OPC Warns Hoodlums To Stop Looting, Demands Investigation Into Lekki Shootings

A file photo of cars burnt by hoodlums during the violence in Lagos on October 21, 2020.


The Oodua People’s Congress (OPC) has called for an immediate stop to the destruction of properties by hoodlums in the South-West region of the country.

The group warned that if the hoodlums responsible for the violence do not withdraw from the streets, it might be forced to bring out its men to guarantee security. This was disclosed in a statement signed on Friday by Wasiu Afolabi, Deputy President to the late Founder, Dr Frederick Fasehun after a meeting by OPC executives in Lagos.

The group also lamented over Lekki Tollgate shootings and called for President Muhammadu Buhari and Lagos Governor Babajide Sanwoolu to immediately set up a panel of enquiry into the incident.

“Such a heinous crime must not be swept under the carpet; or else we shall be nurturing a licence-to-kill mentality in our military men and security operatives as well as open up our civilian citizenry to the abuse and impunity of those supposed to protect us,” Afolabi said.

OPC said the peaceful conduct of the #EndSARS protests had been hijacked by hoodlums who now found an opportunity to loot, cause mayhem and destroy the economic basis of the South West region.

“Private businesses should not suffer for the ineptitude of the government and the criminality of evil policemen.”OPC as an organisation will not fold its arms and watch the region turned into the scapegoat of the #EndSARS protests,” the OPC Deputy President added.

However, the organisation noted that every agitation must end on the negotiation table and time had come for campaigners to step back and see whether or not the government would fulfil its promise to end SARS and bring about massive reforms in the police.

“The #EndSARS campaigns got our unflinching support and we fully backed the protesters.”Not only is it their legitimate and constitutionally-guaranteed right to express our collective pain, but indeed and in fact, that arm of the Nigeria Police had turned itself into an unruly terrorist clique with clear and verifiable abuses of citizens’ rights to life, movement and liberty.”

As citizens, those protesting had a duty to denounce SARS and FSARS operatives in order to prevent them from continuing their evil business as usual,” Afolabi said.

The group said further that the destruction of businesses and tools of businesses amounted to a huge loss to the people of the South-West.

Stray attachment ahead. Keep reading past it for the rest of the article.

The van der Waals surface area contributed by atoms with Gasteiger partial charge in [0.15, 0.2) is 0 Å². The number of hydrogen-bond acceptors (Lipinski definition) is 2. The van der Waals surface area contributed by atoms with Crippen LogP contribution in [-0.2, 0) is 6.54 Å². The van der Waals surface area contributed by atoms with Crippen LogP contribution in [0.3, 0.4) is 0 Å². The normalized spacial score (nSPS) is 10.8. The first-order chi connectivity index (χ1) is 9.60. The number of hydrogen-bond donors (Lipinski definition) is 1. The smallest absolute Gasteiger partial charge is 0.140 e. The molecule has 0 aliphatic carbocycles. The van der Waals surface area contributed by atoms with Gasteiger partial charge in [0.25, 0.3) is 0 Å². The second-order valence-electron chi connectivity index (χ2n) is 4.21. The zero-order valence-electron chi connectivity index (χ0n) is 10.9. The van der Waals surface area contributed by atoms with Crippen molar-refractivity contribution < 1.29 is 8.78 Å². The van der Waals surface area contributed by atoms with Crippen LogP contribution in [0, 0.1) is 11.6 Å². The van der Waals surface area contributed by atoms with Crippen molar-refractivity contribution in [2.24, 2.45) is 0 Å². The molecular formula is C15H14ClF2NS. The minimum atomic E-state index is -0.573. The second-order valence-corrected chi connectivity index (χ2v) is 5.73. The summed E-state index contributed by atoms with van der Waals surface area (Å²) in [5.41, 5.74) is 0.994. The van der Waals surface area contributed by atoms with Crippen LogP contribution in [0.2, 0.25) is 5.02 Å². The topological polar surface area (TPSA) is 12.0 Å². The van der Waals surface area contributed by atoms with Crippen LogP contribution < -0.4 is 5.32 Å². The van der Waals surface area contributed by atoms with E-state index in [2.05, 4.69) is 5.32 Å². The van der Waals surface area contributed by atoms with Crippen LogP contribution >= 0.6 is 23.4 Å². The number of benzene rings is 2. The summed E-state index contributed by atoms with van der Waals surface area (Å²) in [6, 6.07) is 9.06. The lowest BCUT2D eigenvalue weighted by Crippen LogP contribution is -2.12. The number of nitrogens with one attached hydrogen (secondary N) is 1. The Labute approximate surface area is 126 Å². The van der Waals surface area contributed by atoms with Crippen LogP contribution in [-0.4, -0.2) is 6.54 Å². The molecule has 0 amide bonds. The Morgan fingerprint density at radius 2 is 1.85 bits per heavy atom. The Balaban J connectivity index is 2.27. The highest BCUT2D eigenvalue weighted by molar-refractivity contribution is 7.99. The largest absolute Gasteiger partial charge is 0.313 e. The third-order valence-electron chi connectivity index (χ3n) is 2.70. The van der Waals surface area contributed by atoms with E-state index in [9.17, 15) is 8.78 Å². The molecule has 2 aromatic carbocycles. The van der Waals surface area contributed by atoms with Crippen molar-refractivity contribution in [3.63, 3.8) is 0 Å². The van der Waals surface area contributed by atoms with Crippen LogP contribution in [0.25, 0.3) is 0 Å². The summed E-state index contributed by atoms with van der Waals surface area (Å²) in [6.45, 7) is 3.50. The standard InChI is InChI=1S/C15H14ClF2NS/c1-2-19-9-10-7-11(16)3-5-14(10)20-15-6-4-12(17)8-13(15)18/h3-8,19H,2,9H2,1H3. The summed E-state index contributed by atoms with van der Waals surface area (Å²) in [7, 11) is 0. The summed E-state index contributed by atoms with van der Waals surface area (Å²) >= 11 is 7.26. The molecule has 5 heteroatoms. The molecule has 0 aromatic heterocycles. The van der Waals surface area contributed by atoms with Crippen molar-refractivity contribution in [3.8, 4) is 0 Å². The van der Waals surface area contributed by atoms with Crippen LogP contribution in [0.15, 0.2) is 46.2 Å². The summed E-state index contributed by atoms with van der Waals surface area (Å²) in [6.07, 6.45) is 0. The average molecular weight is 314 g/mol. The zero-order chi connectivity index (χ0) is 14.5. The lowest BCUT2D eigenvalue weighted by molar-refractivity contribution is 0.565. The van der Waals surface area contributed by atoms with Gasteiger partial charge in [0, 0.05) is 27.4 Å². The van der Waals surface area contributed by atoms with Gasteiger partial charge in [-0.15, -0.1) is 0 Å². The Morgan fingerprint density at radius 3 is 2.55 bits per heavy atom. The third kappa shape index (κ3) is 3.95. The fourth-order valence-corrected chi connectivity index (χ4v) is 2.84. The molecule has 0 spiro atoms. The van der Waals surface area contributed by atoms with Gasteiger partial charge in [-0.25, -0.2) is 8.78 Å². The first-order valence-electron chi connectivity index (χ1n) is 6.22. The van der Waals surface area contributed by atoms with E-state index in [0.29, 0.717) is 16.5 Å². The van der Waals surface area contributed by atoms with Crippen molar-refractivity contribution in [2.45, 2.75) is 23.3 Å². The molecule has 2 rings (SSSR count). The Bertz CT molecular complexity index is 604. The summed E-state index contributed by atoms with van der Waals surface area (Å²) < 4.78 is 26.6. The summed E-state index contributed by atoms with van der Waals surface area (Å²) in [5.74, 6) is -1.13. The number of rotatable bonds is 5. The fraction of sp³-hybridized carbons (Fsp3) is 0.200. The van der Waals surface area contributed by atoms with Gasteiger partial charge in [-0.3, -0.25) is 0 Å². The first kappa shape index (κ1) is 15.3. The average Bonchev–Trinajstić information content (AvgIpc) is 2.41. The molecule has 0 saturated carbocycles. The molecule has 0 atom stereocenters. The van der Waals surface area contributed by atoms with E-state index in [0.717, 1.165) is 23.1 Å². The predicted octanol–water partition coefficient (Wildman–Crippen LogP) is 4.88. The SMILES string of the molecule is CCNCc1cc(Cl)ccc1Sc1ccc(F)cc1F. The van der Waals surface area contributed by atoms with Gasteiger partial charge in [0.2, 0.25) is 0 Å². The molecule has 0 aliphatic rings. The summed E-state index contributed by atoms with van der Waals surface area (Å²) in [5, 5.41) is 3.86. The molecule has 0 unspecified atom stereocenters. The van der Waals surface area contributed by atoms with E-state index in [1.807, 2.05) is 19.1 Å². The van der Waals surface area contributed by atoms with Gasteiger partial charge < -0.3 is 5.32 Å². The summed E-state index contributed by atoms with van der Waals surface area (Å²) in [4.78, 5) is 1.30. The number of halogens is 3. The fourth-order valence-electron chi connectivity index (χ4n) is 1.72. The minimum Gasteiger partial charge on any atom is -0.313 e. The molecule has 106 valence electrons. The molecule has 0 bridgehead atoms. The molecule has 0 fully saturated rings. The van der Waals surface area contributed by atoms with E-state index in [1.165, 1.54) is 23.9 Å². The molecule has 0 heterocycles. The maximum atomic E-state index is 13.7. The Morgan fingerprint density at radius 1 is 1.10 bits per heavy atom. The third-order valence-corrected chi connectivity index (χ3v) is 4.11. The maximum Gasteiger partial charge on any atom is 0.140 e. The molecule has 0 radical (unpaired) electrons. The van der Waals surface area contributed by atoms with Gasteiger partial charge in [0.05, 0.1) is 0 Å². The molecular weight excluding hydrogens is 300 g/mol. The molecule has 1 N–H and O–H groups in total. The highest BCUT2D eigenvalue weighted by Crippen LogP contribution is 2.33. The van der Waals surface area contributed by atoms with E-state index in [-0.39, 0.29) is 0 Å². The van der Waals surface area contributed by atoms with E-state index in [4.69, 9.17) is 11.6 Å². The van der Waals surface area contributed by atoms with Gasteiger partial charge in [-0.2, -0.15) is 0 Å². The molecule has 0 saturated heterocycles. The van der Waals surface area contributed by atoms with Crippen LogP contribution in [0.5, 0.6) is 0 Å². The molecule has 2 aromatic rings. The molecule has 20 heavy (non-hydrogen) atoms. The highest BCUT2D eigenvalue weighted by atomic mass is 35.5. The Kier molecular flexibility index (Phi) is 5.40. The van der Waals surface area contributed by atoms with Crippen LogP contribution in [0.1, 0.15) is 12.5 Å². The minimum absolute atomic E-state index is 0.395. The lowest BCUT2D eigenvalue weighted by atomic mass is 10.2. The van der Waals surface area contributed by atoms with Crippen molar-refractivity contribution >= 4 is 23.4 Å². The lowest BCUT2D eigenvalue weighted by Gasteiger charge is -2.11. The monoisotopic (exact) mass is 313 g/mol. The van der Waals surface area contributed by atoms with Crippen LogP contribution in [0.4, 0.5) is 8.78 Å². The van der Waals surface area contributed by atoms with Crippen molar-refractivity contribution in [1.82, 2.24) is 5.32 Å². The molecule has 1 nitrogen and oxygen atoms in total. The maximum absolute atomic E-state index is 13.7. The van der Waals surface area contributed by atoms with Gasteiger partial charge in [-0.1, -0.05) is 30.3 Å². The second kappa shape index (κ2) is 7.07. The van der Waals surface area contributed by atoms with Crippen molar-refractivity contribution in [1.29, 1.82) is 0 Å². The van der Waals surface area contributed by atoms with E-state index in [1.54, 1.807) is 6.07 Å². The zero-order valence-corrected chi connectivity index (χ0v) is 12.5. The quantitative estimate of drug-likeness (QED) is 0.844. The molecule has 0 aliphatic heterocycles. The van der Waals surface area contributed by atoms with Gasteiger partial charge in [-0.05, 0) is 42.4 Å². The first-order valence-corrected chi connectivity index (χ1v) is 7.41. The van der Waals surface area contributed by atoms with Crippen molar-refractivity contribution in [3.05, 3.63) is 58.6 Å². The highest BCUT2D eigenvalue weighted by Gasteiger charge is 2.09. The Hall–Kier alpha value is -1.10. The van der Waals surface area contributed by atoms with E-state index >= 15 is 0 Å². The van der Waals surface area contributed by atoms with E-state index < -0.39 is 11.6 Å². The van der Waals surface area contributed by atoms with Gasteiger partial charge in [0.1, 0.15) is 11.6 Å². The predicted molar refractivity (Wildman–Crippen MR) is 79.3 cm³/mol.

Many of the owners of the vandalised businesses as well as those who were gainfully employed in those places could end up losing their jobs.

He, therefore, concluded that OPC would not tolerate a situation where South-West citizens become the biggest losers of the anti-SARS campaign.

Analyst Blames Federal And State Governments Over Missing Chibok Girls

vlcsnap-2014-05-05-14h44m09s235A public affairs analyst, Mr Sola Ojewusi, has blamed the federal and state governments over the kidnap of over two hundred school girls in Chibok, Borno State.

Speaking as a guest on Sunrise Daily, Channels Television’s breakfast programme on Monday, Ojewusi blamed the lack of synergy between the governments and the West African Examination Council (WAEC).

Reacting to a comment credited to the Head of WAEC’s National Office in Nigeria, Charles Eguridu, Ojewusi said “there seems to be a disconnect right from all forces that should have given the security needed to this kind of people involved.

“There is kind of a slow approach from the state and federal governments and from all the people that should have acted”.

He called for an investigation into the allegation made by Eguridu that the WAEC had recommended the relocation of the students from Chibok to Uba Local Government Area in Borno state.

He urged the federal government to create a better way of communication with the state governor and vice versa because “the president is in Abuja” and those on ground “may have more information than the presidency” noting that “you don’t expect the president to be everywhere”. He however was quick to add that the “buck stops at his desk”.

“But you have to help the president to do the things that you have asked him to do” he said.

He further noted that the Boko Haram issue is a Nigerian problem and not a regional problem citing the concerns the federal government had when the Niger Delta militants were attacking oil installations and kidnapping expatriates working for oil and construction companies.

He called on northern elders to call the radical Islamist sect to order the way “leaders in the south west went to meet this people (Odua People’s Congress) and told them we know you are trying to do something to be able to be a voice for the people of the South West but there are certain actions you are taking that is going to affect the interest of not only the south west but Nigeria” .